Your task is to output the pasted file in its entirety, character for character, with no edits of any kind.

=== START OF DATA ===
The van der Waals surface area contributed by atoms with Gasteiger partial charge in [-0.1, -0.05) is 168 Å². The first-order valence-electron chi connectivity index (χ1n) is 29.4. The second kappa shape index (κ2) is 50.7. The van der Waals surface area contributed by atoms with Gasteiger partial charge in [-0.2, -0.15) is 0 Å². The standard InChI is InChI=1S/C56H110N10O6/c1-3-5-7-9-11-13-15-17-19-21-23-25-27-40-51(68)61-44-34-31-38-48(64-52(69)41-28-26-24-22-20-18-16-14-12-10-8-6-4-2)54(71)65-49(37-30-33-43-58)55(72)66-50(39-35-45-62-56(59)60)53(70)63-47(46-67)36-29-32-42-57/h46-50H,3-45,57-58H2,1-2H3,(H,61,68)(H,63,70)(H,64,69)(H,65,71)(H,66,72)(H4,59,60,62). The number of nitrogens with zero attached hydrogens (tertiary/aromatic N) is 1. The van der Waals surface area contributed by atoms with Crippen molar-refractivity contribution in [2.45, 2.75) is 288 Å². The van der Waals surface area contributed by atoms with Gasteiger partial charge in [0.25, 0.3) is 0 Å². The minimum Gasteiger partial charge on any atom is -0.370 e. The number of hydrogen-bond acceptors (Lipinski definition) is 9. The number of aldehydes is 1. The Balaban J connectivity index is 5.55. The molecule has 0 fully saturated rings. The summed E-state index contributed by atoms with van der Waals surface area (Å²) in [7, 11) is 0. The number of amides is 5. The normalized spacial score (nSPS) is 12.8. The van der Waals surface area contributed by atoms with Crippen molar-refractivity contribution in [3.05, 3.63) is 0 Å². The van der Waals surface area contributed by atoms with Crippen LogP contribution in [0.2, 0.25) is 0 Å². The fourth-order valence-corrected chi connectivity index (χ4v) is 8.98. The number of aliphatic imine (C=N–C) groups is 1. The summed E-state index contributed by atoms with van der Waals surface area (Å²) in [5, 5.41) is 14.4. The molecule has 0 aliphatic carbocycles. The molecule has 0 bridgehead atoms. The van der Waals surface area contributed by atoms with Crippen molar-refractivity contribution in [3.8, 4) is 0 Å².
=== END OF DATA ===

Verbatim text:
The van der Waals surface area contributed by atoms with Gasteiger partial charge in [-0.1, -0.05) is 168 Å². The first-order valence-electron chi connectivity index (χ1n) is 29.4. The second kappa shape index (κ2) is 50.7. The van der Waals surface area contributed by atoms with Gasteiger partial charge in [-0.2, -0.15) is 0 Å². The standard InChI is InChI=1S/C56H110N10O6/c1-3-5-7-9-11-13-15-17-19-21-23-25-27-40-51(68)61-44-34-31-38-48(64-52(69)41-28-26-24-22-20-18-16-14-12-10-8-6-4-2)54(71)65-49(37-30-33-43-58)55(72)66-50(39-35-45-62-56(59)60)53(70)63-47(46-67)36-29-32-42-57/h46-50H,3-45,57-58H2,1-2H3,(H,61,68)(H,63,70)(H,64,69)(H,65,71)(H,66,72)(H4,59,60,62). The number of nitrogens with zero attached hydrogens (tertiary/aromatic N) is 1. The van der Waals surface area contributed by atoms with Crippen molar-refractivity contribution in [2.45, 2.75) is 288 Å². The van der Waals surface area contributed by atoms with Gasteiger partial charge in [0.25, 0.3) is 0 Å². The minimum Gasteiger partial charge on any atom is -0.370 e. The number of hydrogen-bond acceptors (Lipinski definition) is 9. The number of aldehydes is 1. The Balaban J connectivity index is 5.55. The molecule has 0 fully saturated rings. The summed E-state index contributed by atoms with van der Waals surface area (Å²) in [7, 11) is 0. The number of amides is 5. The normalized spacial score (nSPS) is 12.8. The van der Waals surface area contributed by atoms with Crippen molar-refractivity contribution in [3.05, 3.63) is 0 Å². The van der Waals surface area contributed by atoms with Crippen LogP contribution in [0.2, 0.25) is 0 Å². The fourth-order valence-corrected chi connectivity index (χ4v) is 8.98. The number of aliphatic imine (C=N–C) groups is 1. The summed E-state index contributed by atoms with van der Waals surface area (Å²) in [5, 5.41) is 14.4. The molecule has 0 aliphatic carbocycles. The molecule has 0 bridgehead atoms. The van der Waals surface area contributed by atoms with Crippen molar-refractivity contribution in [3.8, 4) is 0 Å².